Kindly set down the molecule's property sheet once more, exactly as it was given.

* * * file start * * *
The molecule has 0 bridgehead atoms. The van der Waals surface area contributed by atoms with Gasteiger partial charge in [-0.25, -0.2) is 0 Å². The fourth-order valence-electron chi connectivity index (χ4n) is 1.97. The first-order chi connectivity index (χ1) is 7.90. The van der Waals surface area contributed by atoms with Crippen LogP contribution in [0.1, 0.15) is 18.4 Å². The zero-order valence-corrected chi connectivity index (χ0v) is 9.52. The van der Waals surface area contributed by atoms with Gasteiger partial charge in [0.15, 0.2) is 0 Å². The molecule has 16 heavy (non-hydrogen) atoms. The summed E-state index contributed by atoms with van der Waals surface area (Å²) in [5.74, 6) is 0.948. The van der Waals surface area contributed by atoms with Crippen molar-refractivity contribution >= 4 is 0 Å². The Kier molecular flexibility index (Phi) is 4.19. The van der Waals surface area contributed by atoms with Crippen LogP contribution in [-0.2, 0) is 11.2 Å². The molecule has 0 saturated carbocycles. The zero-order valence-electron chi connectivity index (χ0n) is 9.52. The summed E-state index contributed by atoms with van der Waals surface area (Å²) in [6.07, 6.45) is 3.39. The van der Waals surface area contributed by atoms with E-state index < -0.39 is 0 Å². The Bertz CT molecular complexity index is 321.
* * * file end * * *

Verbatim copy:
The molecule has 0 bridgehead atoms. The van der Waals surface area contributed by atoms with Gasteiger partial charge in [-0.25, -0.2) is 0 Å². The fourth-order valence-electron chi connectivity index (χ4n) is 1.97. The first-order chi connectivity index (χ1) is 7.90. The van der Waals surface area contributed by atoms with Crippen LogP contribution in [0.1, 0.15) is 18.4 Å². The zero-order valence-corrected chi connectivity index (χ0v) is 9.52. The van der Waals surface area contributed by atoms with Gasteiger partial charge in [0.15, 0.2) is 0 Å². The molecule has 16 heavy (non-hydrogen) atoms. The summed E-state index contributed by atoms with van der Waals surface area (Å²) in [5.74, 6) is 0.948. The van der Waals surface area contributed by atoms with Crippen molar-refractivity contribution >= 4 is 0 Å². The Kier molecular flexibility index (Phi) is 4.19. The van der Waals surface area contributed by atoms with Crippen LogP contribution in [-0.2, 0) is 11.2 Å². The molecule has 0 saturated carbocycles. The zero-order valence-electron chi connectivity index (χ0n) is 9.52. The summed E-state index contributed by atoms with van der Waals surface area (Å²) in [6.07, 6.45) is 3.39. The van der Waals surface area contributed by atoms with E-state index < -0.39 is 0 Å². The Bertz CT molecular complexity index is 321.